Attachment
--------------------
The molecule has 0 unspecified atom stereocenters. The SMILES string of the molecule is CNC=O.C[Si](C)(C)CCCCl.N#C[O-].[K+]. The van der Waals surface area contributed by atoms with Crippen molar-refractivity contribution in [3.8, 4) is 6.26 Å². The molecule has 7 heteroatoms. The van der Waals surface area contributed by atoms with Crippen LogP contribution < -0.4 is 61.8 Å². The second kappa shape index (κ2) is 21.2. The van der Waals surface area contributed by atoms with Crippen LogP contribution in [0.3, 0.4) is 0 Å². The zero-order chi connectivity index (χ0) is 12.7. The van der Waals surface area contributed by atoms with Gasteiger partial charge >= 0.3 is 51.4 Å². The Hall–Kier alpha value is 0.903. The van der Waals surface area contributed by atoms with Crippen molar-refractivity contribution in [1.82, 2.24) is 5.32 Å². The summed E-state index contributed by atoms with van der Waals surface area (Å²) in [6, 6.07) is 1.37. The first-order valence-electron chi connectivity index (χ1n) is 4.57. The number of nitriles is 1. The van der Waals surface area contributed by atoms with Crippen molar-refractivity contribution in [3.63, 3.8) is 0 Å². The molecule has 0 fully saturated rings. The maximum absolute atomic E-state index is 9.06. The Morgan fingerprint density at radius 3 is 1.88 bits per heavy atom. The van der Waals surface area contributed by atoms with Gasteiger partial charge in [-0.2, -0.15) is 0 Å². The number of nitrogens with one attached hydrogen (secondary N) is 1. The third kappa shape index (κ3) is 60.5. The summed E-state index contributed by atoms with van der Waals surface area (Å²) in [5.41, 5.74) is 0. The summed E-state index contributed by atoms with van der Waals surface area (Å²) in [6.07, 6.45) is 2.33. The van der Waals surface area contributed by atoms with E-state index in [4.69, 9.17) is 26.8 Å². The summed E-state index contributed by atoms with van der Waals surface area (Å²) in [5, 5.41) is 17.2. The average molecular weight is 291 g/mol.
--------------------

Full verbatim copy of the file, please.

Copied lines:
The molecule has 0 unspecified atom stereocenters. The SMILES string of the molecule is CNC=O.C[Si](C)(C)CCCCl.N#C[O-].[K+]. The van der Waals surface area contributed by atoms with Crippen molar-refractivity contribution in [3.8, 4) is 6.26 Å². The molecule has 7 heteroatoms. The van der Waals surface area contributed by atoms with Crippen LogP contribution < -0.4 is 61.8 Å². The second kappa shape index (κ2) is 21.2. The van der Waals surface area contributed by atoms with Crippen LogP contribution in [0.3, 0.4) is 0 Å². The zero-order chi connectivity index (χ0) is 12.7. The van der Waals surface area contributed by atoms with Gasteiger partial charge >= 0.3 is 51.4 Å². The Hall–Kier alpha value is 0.903. The van der Waals surface area contributed by atoms with Crippen molar-refractivity contribution in [1.82, 2.24) is 5.32 Å². The summed E-state index contributed by atoms with van der Waals surface area (Å²) in [6, 6.07) is 1.37. The first-order valence-electron chi connectivity index (χ1n) is 4.57. The number of nitriles is 1. The van der Waals surface area contributed by atoms with Crippen molar-refractivity contribution in [3.63, 3.8) is 0 Å². The molecule has 0 fully saturated rings. The maximum absolute atomic E-state index is 9.06. The Morgan fingerprint density at radius 3 is 1.88 bits per heavy atom. The van der Waals surface area contributed by atoms with Gasteiger partial charge in [-0.2, -0.15) is 0 Å². The number of nitrogens with one attached hydrogen (secondary N) is 1. The third kappa shape index (κ3) is 60.5. The summed E-state index contributed by atoms with van der Waals surface area (Å²) in [5.41, 5.74) is 0. The summed E-state index contributed by atoms with van der Waals surface area (Å²) in [6.07, 6.45) is 2.33. The van der Waals surface area contributed by atoms with E-state index in [4.69, 9.17) is 26.8 Å². The summed E-state index contributed by atoms with van der Waals surface area (Å²) in [5, 5.41) is 17.2. The average molecular weight is 291 g/mol.